Last Wednesday, America’s oldest toy retailer, F.A.O. Schwarz, pulled down the shutters on its Fifth Avenue at 58th Street location for the last time. We take a look at how the retailer got out of tune.

They ran excitedly from department to department, ears conveniently closed to parental calls to slow down – just as they have down the generations. If the children visiting F.A.O. Schwarz last Wednesday knew that they were actors in the final chapter of the iconic toy store’s history, they showed little sign of it. Once upon a time, real actors – in the form of Tom Hanks and Robert Loggia – had danced on the store’s famous floor piano in the movie Big. But even that happy scene could not suppress the melancholy of some adults who, armed with fond memories of past visits, simply came to say goodbye. Iconic, awesome, irreplaceable, unique – all words that flowed easily as people swapped stories and recollections.

There is, of course, a certain irony that a store so famous that it is a rite of passage for any youngster visiting New York City, should need to close. Sadly, fame alone does not the change the economics of retailing in such a premier location, and it makes a poor currency for paying the bills.

Despite the poignancy, the closure is merely the latest development in what has been a very checkered history for America’s oldest toy store. Founded in 1862 in Baltimore, the company expanded to New York in 1870 with a shop on Broadway. Since then, the store has moved no fewer than five times, ending up it is last location – 767 Fifth Avenue at 58th Street – in 1986. The final move did not bring stability. In 2003 the company filed for bankruptcy – twice in the same year. The Fifth Avenue store was closed, albeit briefly, in 2004 before being reopened by new owner, investment firm D. E. Shaw & Co. In mid-2009, F.A.O. Schwarz was acquired by Toys R Us, where it has lived happily. But, unlike in the storybooks the store once sold, that happily was not to have the suffix of ‘ever after’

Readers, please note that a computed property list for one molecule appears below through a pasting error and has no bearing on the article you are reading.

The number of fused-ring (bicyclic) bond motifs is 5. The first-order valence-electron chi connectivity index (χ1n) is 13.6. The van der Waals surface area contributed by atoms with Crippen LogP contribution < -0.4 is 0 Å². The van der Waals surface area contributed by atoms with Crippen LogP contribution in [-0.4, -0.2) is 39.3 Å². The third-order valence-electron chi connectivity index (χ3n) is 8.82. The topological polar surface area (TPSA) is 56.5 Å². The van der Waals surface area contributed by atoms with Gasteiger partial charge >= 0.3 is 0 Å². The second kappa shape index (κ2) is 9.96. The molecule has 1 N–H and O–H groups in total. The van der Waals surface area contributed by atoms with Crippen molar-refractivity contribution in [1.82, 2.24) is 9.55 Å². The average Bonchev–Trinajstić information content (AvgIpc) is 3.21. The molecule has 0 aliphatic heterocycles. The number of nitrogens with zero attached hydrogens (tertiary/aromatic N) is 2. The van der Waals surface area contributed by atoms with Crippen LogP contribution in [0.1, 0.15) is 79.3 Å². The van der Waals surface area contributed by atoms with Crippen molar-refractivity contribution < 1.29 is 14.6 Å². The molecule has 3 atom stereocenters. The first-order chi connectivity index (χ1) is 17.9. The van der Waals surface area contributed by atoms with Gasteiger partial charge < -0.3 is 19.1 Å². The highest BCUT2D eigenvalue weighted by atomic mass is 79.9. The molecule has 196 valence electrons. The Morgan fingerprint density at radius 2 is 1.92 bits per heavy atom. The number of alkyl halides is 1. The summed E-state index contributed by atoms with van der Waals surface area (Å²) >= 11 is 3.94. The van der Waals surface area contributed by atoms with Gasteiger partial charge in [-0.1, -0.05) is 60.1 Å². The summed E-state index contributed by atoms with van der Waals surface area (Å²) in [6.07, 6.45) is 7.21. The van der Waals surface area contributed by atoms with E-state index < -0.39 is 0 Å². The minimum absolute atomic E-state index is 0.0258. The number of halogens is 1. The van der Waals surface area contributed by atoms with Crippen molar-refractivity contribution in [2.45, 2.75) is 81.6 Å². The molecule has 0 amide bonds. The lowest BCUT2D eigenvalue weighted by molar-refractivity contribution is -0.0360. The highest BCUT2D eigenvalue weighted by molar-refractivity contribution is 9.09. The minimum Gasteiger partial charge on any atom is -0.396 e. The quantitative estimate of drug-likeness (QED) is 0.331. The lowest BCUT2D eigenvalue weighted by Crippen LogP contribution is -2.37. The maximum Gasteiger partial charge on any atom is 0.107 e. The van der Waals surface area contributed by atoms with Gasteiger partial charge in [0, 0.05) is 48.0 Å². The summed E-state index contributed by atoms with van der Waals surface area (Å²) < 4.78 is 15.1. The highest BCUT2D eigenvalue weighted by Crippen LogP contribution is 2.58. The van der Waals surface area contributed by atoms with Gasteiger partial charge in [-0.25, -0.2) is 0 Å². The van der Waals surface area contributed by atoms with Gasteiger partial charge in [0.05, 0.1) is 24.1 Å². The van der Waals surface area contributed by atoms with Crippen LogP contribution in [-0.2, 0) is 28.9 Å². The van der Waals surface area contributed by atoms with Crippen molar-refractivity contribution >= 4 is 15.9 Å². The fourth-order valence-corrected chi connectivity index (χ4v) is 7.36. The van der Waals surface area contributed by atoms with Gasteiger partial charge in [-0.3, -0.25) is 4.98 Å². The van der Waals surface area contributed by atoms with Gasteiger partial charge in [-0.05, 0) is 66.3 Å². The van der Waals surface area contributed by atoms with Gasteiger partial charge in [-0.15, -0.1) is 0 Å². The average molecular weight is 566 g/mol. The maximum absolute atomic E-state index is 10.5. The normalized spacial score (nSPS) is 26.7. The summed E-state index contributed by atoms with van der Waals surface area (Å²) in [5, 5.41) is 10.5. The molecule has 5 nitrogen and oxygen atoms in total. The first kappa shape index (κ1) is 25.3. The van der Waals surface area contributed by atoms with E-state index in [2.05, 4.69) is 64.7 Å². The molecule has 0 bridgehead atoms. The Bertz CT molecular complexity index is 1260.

The unhappy ending is one brought about by the economic realities of operating in one of the most expensive retail districts in the world, where ground floor rents can reach upwards of $3,500 per square foot. At 43,000 square feet, the flagship shop was proving to be a very expensive showcase, and one that almost certainly struggled to make money. Unsurprisingly, Toys R Us made the decision to exit the lease two years before it terminated.

"Fame alone does not the change the economics of retailing in such a premier location, and it makes a poor currency for paying the bills"

That decision was, however, a shock to many who visited on the last day, with more than one person noting how crowed the store always was. Sadly, strong footfall did not translate into a sales line robust enough to justify the store’s continued existence. Especially so given the relatively low value of some of those transactions, from tourists buying small souvenirs like soft toys or stationery goods. As brisk as such trade was, it did not justify – or pay for – such an expensive outlet.

Tourist spend is only part of the story. The past decade has also seen a dramatic change in the domestic toy market with new channels, increased competition, and new technology all having a deleterious impact on the sector and on traditional toy stores.

The channel shift is not exceptional to toys, but it has fundamentally changed the economics of toy store retailing. Conlumino’s forecasts estimate that, this year, some 11.4% of all toy sales will be made online; that’s up from 6.5% five years ago. This is one of the reasons why sales of toys at many specialists, including F.A.O. Schwarz’s parent, Toys R Us, have been weak when measured on a comparable store basis. The rise of online is, to a certain extent, undermining the economics of toy shops. For larger chains, like Toys R Us, some of the shift can be offset by using stores as a place of collection and, indeed, as a place to fulfil from. F.A.O. Schwarz, operating from a single site, had no such advantage.